Reduced risk of cancer– Cancer cells thrive off of sugar. And while healthy cells are able to shift to the use of ketones for energy when sugar is absent, cancer cells cannot. This mechanism essentially ‘starves’ the cancer cells, causing them to die off. Ketogenic diets have been instrumental in the treatment of specific cancers, including brain cancers. I’m fortunate to not have personally dealt with cancer, but I do have a family history of the disease. My interest in the ketogenic diet partially stems from my goal of reducing my risk of developing cancer.

Future blog posts will provide updates on my progress in following a ketogenic diet including meal ideas and recipes. Be sure to check back for more!

Bacon photo courtesy of @jeltovski/Morguefile

Staying Healthy for the Detroit Free Press Half-Marathon

Last weekend I ran the Detroit Free Press International Half-Marathon. It was a great experience- 65 degrees and sunny, late enough into fall to observe the changing colors, and a once in a lifetime (& legal!) chance to run across the Ambassador Bridge into Canada, followed by an underwater mile through the Detroit/Windsor tunnel back to the USA.

Being that it had been a few years since I last ran a race of significant distance, I started from scratch when it came to training. Over the course of 4 months, I  conditioned by body to run 13.1 miles. In addition to a gradually progressive training plan, here are a few other steps I took (no pun intended!) to stay healthy, injury & relatively pain free.

  1. Fish oil. Despite making a conscious effort to eat salmon at least twice weekly, I maintained fish oil as a staple in my supplement regime while training for 1/2-marathon. Fish oil supplements contain omega-3 fatty acids, specifically EPA and DHA, which have shown benefit for supporting blood vessel health and reducing inflammation. Fish oil works on signaling molecules, called eicosanoids, which are released in response to stress. Since long-distance running is taxing on the body, fish oil can help reduce the amount of stress the body experiences while running and also helps with recovery. Typically a 1 to 3 gram dose of combined EPA + DHA is recommended for general and cardiovascular health, yet according to dietary supplement database,,  6 grams daily is suggested for reducing exercise-induced muscle soreness, also known as delayed on-set muscle soreness (DOMS). I personally take 3 grams daily from supplements and eat two servings of salmon per week for my omega-3 fatty acids. There are risks associated with taking too much fish oil, so check with your doctor before supplementing.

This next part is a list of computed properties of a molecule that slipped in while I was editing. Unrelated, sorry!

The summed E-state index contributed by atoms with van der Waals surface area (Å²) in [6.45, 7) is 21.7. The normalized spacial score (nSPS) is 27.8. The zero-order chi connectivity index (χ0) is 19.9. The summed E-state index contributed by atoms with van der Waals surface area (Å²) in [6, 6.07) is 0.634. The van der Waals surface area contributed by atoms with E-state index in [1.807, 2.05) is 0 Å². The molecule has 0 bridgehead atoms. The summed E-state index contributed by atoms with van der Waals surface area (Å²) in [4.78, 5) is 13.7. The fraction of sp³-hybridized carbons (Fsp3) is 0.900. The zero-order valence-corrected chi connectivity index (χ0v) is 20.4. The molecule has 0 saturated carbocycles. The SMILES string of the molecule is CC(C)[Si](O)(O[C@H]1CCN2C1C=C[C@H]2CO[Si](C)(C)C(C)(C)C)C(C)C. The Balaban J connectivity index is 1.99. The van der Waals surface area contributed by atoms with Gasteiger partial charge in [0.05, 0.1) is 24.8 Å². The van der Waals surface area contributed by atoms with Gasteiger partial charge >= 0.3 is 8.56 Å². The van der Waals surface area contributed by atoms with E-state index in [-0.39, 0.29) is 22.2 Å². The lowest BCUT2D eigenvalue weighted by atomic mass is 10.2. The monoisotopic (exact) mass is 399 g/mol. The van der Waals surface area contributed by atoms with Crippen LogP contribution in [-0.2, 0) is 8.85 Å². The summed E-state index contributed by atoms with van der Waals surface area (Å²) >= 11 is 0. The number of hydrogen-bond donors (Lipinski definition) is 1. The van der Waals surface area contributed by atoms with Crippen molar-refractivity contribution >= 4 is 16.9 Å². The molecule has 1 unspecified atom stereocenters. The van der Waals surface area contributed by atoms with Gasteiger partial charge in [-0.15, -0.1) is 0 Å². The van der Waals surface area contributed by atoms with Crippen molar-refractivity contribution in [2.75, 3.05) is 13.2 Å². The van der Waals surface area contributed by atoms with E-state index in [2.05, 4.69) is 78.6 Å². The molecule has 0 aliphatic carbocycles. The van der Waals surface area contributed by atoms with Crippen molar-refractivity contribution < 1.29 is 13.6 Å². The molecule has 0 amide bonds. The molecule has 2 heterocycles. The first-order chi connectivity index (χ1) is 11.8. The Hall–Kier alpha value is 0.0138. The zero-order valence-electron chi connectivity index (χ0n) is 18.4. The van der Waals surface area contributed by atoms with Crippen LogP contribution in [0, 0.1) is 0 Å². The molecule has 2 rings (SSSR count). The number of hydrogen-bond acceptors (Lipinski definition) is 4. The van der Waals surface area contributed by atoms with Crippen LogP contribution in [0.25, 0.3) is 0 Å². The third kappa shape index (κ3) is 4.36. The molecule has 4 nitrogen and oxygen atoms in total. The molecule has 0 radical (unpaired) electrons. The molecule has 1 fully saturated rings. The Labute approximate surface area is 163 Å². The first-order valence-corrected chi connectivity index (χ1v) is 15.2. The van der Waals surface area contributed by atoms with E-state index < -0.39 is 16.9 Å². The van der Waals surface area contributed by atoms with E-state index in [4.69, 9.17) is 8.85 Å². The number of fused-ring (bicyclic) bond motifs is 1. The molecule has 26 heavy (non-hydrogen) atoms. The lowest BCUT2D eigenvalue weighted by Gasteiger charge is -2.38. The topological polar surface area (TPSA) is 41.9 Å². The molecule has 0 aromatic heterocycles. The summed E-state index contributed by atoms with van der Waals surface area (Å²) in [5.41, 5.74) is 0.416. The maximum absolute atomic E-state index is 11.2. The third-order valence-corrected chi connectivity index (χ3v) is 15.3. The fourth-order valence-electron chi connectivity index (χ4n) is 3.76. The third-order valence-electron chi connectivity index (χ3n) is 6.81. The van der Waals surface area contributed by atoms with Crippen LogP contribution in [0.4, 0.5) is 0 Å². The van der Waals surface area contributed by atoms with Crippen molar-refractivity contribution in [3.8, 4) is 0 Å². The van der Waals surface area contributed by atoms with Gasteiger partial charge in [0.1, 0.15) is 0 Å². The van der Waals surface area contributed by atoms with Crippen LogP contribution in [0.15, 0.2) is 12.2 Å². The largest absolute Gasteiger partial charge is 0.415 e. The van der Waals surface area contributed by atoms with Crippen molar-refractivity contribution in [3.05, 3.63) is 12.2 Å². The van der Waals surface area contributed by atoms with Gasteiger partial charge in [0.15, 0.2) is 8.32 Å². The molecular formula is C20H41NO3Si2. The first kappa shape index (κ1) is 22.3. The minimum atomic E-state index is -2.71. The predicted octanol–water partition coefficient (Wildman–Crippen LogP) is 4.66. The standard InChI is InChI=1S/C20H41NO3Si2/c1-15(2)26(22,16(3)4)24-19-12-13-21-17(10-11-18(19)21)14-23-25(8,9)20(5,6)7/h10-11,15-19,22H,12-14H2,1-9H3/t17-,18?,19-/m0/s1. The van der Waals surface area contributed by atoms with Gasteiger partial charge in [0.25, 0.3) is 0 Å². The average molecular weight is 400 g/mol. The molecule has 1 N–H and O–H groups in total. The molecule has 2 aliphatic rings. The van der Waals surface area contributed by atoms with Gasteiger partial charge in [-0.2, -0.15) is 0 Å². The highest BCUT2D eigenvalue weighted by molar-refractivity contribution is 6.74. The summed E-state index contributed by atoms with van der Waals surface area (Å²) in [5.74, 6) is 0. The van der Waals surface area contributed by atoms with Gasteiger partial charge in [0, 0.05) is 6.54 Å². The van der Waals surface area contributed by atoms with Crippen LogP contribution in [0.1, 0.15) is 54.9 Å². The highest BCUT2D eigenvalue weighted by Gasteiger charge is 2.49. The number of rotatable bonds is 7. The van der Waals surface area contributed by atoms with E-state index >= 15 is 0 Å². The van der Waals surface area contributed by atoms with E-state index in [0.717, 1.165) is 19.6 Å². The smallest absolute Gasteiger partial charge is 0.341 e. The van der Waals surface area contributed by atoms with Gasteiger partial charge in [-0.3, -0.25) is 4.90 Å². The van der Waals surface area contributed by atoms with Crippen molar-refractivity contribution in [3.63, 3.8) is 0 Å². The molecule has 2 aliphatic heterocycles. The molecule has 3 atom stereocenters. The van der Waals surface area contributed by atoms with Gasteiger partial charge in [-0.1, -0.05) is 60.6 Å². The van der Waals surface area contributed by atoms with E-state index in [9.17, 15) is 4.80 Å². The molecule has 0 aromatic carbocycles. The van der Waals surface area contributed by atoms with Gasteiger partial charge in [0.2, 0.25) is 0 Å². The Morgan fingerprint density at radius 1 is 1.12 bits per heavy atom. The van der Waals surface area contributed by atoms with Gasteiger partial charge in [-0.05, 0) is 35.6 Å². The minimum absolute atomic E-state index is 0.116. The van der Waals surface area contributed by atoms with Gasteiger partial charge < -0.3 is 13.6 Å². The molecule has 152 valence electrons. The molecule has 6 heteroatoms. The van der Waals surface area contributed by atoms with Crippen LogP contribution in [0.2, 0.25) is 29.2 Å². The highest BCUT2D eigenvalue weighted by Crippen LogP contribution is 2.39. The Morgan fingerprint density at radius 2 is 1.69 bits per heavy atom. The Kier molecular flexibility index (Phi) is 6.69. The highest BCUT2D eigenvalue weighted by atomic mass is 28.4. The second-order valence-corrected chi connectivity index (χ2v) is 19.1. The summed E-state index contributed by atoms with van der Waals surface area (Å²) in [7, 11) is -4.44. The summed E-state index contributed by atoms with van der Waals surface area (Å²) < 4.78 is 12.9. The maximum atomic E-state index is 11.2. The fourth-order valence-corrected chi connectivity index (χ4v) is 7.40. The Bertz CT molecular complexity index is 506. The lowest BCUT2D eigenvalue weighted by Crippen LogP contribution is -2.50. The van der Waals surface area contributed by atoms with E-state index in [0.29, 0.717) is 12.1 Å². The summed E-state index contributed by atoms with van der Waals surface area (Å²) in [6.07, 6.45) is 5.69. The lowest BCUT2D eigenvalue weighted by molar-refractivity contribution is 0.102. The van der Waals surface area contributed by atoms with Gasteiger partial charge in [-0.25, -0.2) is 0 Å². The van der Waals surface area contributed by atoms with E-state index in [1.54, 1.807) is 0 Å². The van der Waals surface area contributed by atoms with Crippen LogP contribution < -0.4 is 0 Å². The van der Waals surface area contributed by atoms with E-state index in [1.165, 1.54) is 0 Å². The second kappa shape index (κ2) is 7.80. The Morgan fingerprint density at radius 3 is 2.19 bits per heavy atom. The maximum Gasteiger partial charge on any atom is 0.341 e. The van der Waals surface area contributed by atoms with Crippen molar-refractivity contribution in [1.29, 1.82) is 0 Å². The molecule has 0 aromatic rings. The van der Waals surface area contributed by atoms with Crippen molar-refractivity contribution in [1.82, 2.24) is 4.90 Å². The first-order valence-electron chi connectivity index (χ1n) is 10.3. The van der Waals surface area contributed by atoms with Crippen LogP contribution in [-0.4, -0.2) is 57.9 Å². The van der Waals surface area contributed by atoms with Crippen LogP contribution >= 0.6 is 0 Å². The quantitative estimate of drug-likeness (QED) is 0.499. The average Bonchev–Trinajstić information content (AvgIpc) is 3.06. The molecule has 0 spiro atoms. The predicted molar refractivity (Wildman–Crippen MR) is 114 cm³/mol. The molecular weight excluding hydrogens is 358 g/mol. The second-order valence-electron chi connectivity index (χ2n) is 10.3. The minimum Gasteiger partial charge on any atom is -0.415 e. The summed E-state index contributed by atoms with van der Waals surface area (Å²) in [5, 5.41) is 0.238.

2. Bone broth. I savored many cups of homemade bone broth prior to early morning training runs over the past couple months. Bone broth is not only soothing to drink, but it also contains multiple health-benefiting compounds. Bone broth is rich in glutamine, an amino acid that becomes essential to consume through food or supplements when the body is under significant physical stress, aka marathon training! Glutamine helps to keep our gastrointestinal and immune systems running well. I believe that my intake of bone broth has helped me stay healthy and avoid having to miss training runs due to illness during the beginning of cold and flu season.
  3. Creatine Monohydrate. Best known for its benefit in increasing power output and strength, research does not show a direct link between creatine monohydrate supplementation and improved aerobic endurance performance (ie physical activity lasting longer than 3 minutes). This being said, creatine monohydrate has been shown to be beneficial for reducing muscle damage and muscle soreness. While training for the Detroit Free Press 1/2- Marathon, I continued to weight train 2-3 days per week and maintained use of creatine monohydrate to support my strength in the gym. I believe it helped with reducing muscle soreness, thus allowing me to get back to running soon after a leg workout.
  4. Low-Level Cardio. I used the Garmin Forerunner 220 to track my heart rate during  training runs. My goal was to stay under 75% of my max heart rate. Based on my age, this meant keeping my heart rate under 144 beats/minute. The reason behind doing so was to stay within a low-level cardio range and avoid the potential overtraining risks of sustained high-intensity exercise. I trained my body to work just hard enough to deal with increased fuel and oxygen demands, without inducing a full-on, cortisol-driven, stress-response.
  5. Golden Milk. During 1/2-marathon training, I enjoyed a nightly mug of warm golden milk. And while preparing golden milk from scratch is relatively easily (a bit of tumeric, black pepper, and milk), I chose to use Gaia Herbs’ Golden Milk mixed with coconut or almond milk and honey. The main ingredient in golden milk, which provides the gold color, is tumeric. Tumeric has been used extensively in traditional chinese and ayurvedic medicine and is now making its way into mainstream health practices because of its strong anti-inflammatory and anti-cancer properties. Such benefits are specifically attributed to a compound within the spice called curcumin. Of note for runners and 
  6. others engaging in strenuous exercise, is that curcumin supplements have been shown to reduce joint pain and muscle soreness. To get the most benefit from curumin, be sure to combine it with black pepper extact (piperine). Gaia Herbs’ Golden Milk contains black pepper extract as well as vanilla, cardamon, dates and ashwaghanda.
Medal in hand, I finished!